It’s only about what content/methods would best serve the product.

I picked the title carefully because divorce is, from what I’ve been told, a very hard and personal thing to go through. Likewise, having your work criticized can be very painful and difficult. It can feel personal, even when it’s not meant to be. Divorce is also the act of detaching two things that were once very close to each other. When I’m doing work for a client or for an employer, I remind myself that I’m “divorced” from the audio. I put myself in a very different mindset than when I’m working on my own projects as a hobby. This enables me to better receive feedback from management and peers as well as objectivity look at my work and see how it’s lining up with the product’s designs and goals.

It takes practice.

This is a skill that can take some time to develop. My advice is to keep a cache of personal projects on the side where you can do whatever you wish, in whatever manner you wish to help satisfy that personal creativity. This way you can keep a part of “you” in your work and not feel like a drone and also be better prepped to fall in line with what your given roles are on a work-for-hire project or employer. Please notice what I’m not saying: I’m not telling you to sell yourself 100%. I’m not saying you shouldn’t be invested in work or be passionate about it. I’m not saying to give up your personal ideals or methods. That’s not healthy and odds are not why people hired you to make audio for them. They want YOU involved! But sometimes you do have to adapt and change your approach to better serve the project. If you’ve never been through honest feedback on your work, then I’d suggest putting your work online and letting folks from the professional audio realm review it. Many folks, myself included, will listen and gladly give our input. This works great because it’s not your friends or family listening and saying “sounds great!” even if it doesn’t. This is good, honest feedback from folks that should have the ears and skillsets to be able to distinguish what’s going great in your work and what could use some improvement.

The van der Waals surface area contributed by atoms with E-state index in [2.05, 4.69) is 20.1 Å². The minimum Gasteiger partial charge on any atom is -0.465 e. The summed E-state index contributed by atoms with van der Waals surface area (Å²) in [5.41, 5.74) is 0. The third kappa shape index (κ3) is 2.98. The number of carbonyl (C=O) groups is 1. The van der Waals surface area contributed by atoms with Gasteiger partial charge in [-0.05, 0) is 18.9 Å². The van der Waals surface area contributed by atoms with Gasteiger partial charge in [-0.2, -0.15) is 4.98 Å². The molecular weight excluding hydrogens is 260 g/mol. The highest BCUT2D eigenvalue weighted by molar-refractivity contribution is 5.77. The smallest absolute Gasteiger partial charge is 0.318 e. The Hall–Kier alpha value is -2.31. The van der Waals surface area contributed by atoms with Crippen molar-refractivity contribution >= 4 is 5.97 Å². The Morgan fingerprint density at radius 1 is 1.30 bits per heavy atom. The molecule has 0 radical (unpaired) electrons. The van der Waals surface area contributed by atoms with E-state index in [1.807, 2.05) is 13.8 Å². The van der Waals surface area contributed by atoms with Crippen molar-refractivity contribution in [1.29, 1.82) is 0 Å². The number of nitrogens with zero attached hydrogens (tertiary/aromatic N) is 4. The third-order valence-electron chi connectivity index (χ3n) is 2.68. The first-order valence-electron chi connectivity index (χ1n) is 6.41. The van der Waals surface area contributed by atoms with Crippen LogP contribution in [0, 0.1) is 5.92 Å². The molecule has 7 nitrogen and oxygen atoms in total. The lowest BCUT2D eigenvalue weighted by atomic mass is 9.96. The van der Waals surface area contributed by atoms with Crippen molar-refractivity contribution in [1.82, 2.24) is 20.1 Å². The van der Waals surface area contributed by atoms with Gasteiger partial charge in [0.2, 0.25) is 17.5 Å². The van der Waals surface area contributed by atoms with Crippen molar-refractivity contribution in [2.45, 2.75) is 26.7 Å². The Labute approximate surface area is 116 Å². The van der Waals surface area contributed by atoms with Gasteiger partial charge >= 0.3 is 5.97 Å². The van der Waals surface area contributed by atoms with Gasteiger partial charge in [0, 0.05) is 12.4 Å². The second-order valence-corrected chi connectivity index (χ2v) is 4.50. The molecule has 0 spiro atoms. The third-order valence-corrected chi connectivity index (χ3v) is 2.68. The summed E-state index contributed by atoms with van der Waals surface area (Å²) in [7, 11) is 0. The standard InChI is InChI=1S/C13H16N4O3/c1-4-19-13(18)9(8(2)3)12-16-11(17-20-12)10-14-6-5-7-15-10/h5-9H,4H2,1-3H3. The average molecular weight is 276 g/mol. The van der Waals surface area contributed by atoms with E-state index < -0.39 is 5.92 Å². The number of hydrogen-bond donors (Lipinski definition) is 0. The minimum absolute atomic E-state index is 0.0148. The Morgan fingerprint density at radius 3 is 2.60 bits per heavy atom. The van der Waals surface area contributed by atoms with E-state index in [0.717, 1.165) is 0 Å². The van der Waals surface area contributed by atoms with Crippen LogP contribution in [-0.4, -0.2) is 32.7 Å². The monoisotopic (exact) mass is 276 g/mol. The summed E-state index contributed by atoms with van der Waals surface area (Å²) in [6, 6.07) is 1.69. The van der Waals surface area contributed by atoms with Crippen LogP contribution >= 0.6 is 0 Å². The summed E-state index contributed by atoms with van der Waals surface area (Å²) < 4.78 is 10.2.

Growing a thick skin.